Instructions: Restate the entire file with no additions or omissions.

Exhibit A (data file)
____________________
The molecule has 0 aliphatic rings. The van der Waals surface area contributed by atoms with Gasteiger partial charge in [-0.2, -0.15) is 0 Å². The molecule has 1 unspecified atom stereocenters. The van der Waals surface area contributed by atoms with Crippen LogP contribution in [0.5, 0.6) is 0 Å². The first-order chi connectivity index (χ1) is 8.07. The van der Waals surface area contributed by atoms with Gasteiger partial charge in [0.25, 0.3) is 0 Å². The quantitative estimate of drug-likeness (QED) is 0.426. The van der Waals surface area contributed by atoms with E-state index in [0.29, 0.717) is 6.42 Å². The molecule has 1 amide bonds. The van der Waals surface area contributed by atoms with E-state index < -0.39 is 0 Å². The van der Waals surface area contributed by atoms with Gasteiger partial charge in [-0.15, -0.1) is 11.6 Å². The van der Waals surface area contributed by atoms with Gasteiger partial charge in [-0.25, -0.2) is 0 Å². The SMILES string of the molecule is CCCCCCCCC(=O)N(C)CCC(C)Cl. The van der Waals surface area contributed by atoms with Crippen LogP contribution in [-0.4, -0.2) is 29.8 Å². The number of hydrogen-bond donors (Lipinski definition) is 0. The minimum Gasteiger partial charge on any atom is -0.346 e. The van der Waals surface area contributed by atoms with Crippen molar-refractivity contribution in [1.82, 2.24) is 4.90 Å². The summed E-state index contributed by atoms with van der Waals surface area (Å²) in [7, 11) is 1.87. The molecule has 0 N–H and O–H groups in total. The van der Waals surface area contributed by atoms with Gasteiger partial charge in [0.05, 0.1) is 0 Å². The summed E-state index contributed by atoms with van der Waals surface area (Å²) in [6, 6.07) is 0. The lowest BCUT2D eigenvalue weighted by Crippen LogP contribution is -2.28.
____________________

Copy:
The molecule has 0 aliphatic rings. The van der Waals surface area contributed by atoms with Gasteiger partial charge in [-0.2, -0.15) is 0 Å². The molecule has 1 unspecified atom stereocenters. The van der Waals surface area contributed by atoms with Crippen LogP contribution in [0.5, 0.6) is 0 Å². The first-order chi connectivity index (χ1) is 8.07. The van der Waals surface area contributed by atoms with Gasteiger partial charge in [0.25, 0.3) is 0 Å². The quantitative estimate of drug-likeness (QED) is 0.426. The van der Waals surface area contributed by atoms with E-state index in [0.29, 0.717) is 6.42 Å². The molecule has 1 amide bonds. The van der Waals surface area contributed by atoms with E-state index < -0.39 is 0 Å². The van der Waals surface area contributed by atoms with Gasteiger partial charge in [-0.15, -0.1) is 11.6 Å². The van der Waals surface area contributed by atoms with Gasteiger partial charge in [-0.25, -0.2) is 0 Å². The SMILES string of the molecule is CCCCCCCCC(=O)N(C)CCC(C)Cl. The van der Waals surface area contributed by atoms with Crippen LogP contribution in [-0.4, -0.2) is 29.8 Å². The number of hydrogen-bond donors (Lipinski definition) is 0. The minimum Gasteiger partial charge on any atom is -0.346 e. The van der Waals surface area contributed by atoms with Crippen molar-refractivity contribution in [1.82, 2.24) is 4.90 Å². The summed E-state index contributed by atoms with van der Waals surface area (Å²) in [7, 11) is 1.87. The molecule has 0 N–H and O–H groups in total. The van der Waals surface area contributed by atoms with Gasteiger partial charge in [0.05, 0.1) is 0 Å². The summed E-state index contributed by atoms with van der Waals surface area (Å²) in [6, 6.07) is 0. The lowest BCUT2D eigenvalue weighted by Crippen LogP contribution is -2.28.